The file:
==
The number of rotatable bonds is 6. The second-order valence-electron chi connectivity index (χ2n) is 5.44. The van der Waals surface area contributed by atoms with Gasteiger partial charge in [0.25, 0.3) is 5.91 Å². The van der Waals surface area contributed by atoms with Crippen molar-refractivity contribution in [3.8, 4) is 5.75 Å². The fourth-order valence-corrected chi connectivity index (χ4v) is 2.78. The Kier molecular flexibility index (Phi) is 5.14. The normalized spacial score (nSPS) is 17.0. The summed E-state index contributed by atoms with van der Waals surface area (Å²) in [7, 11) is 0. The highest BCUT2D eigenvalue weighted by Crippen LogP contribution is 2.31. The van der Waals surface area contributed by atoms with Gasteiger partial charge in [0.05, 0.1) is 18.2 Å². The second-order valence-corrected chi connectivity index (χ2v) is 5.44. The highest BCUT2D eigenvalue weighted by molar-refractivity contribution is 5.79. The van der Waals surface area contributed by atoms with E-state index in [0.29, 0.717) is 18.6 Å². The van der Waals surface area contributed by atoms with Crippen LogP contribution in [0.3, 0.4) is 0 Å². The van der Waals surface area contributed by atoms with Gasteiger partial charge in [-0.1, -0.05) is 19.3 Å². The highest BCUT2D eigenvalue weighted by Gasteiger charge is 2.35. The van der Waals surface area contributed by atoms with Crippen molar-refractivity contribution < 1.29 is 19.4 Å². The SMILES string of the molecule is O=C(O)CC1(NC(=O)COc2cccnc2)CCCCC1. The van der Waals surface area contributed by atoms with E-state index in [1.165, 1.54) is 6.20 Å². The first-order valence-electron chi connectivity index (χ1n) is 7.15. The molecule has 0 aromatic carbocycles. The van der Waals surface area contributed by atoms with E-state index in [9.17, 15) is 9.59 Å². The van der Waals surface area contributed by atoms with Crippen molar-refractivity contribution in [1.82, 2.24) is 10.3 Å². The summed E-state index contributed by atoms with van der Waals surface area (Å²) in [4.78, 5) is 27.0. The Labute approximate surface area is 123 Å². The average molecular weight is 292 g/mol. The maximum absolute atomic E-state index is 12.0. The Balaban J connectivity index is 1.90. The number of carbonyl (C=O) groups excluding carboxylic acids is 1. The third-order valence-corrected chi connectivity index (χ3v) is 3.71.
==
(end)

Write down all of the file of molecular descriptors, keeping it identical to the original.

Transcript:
The number of rotatable bonds is 6. The second-order valence-electron chi connectivity index (χ2n) is 5.44. The van der Waals surface area contributed by atoms with Gasteiger partial charge in [0.25, 0.3) is 5.91 Å². The van der Waals surface area contributed by atoms with Crippen molar-refractivity contribution in [3.8, 4) is 5.75 Å². The fourth-order valence-corrected chi connectivity index (χ4v) is 2.78. The Kier molecular flexibility index (Phi) is 5.14. The normalized spacial score (nSPS) is 17.0. The summed E-state index contributed by atoms with van der Waals surface area (Å²) in [7, 11) is 0. The highest BCUT2D eigenvalue weighted by Crippen LogP contribution is 2.31. The van der Waals surface area contributed by atoms with Gasteiger partial charge in [0.05, 0.1) is 18.2 Å². The second-order valence-corrected chi connectivity index (χ2v) is 5.44. The highest BCUT2D eigenvalue weighted by molar-refractivity contribution is 5.79. The van der Waals surface area contributed by atoms with E-state index in [0.29, 0.717) is 18.6 Å². The van der Waals surface area contributed by atoms with Crippen LogP contribution in [0.3, 0.4) is 0 Å². The van der Waals surface area contributed by atoms with Gasteiger partial charge in [-0.1, -0.05) is 19.3 Å². The highest BCUT2D eigenvalue weighted by Gasteiger charge is 2.35. The van der Waals surface area contributed by atoms with Crippen molar-refractivity contribution < 1.29 is 19.4 Å². The SMILES string of the molecule is O=C(O)CC1(NC(=O)COc2cccnc2)CCCCC1. The van der Waals surface area contributed by atoms with E-state index in [1.165, 1.54) is 6.20 Å². The first-order valence-electron chi connectivity index (χ1n) is 7.15. The molecule has 0 aromatic carbocycles. The van der Waals surface area contributed by atoms with E-state index in [9.17, 15) is 9.59 Å². The van der Waals surface area contributed by atoms with Crippen molar-refractivity contribution in [1.82, 2.24) is 10.3 Å². The summed E-state index contributed by atoms with van der Waals surface area (Å²) in [4.78, 5) is 27.0. The Labute approximate surface area is 123 Å². The average molecular weight is 292 g/mol. The maximum absolute atomic E-state index is 12.0. The Balaban J connectivity index is 1.90. The number of carbonyl (C=O) groups excluding carboxylic acids is 1. The third-order valence-corrected chi connectivity index (χ3v) is 3.71.